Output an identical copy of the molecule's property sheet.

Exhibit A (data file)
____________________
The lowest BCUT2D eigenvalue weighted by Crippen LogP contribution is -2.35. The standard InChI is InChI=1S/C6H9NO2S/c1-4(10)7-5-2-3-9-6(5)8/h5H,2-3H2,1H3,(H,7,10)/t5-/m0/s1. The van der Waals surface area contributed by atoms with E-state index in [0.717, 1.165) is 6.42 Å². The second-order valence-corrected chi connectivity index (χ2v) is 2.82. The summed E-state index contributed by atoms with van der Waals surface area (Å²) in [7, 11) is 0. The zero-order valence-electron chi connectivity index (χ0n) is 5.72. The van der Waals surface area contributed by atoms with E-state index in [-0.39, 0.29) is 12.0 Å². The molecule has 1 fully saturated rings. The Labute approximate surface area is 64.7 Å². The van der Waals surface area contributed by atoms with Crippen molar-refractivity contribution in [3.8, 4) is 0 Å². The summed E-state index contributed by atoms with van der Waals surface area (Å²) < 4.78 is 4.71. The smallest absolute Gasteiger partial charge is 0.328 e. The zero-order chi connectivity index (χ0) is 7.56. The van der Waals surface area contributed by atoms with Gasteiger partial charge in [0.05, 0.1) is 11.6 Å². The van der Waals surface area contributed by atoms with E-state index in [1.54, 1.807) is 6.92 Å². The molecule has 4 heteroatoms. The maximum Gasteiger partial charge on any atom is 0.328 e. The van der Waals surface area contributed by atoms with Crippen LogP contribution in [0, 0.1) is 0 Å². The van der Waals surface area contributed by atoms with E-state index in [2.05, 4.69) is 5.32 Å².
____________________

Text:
The lowest BCUT2D eigenvalue weighted by Crippen LogP contribution is -2.35. The standard InChI is InChI=1S/C6H9NO2S/c1-4(10)7-5-2-3-9-6(5)8/h5H,2-3H2,1H3,(H,7,10)/t5-/m0/s1. The van der Waals surface area contributed by atoms with E-state index in [0.717, 1.165) is 6.42 Å². The second-order valence-corrected chi connectivity index (χ2v) is 2.82. The summed E-state index contributed by atoms with van der Waals surface area (Å²) in [7, 11) is 0. The zero-order valence-electron chi connectivity index (χ0n) is 5.72. The van der Waals surface area contributed by atoms with E-state index in [-0.39, 0.29) is 12.0 Å². The molecule has 1 fully saturated rings. The Labute approximate surface area is 64.7 Å². The van der Waals surface area contributed by atoms with Crippen molar-refractivity contribution in [3.8, 4) is 0 Å². The summed E-state index contributed by atoms with van der Waals surface area (Å²) < 4.78 is 4.71. The smallest absolute Gasteiger partial charge is 0.328 e. The zero-order chi connectivity index (χ0) is 7.56. The van der Waals surface area contributed by atoms with Gasteiger partial charge in [0.05, 0.1) is 11.6 Å². The van der Waals surface area contributed by atoms with E-state index in [1.54, 1.807) is 6.92 Å². The molecule has 4 heteroatoms. The maximum Gasteiger partial charge on any atom is 0.328 e. The van der Waals surface area contributed by atoms with Crippen LogP contribution in [0, 0.1) is 0 Å². The van der Waals surface area contributed by atoms with E-state index in [2.05, 4.69) is 5.32 Å².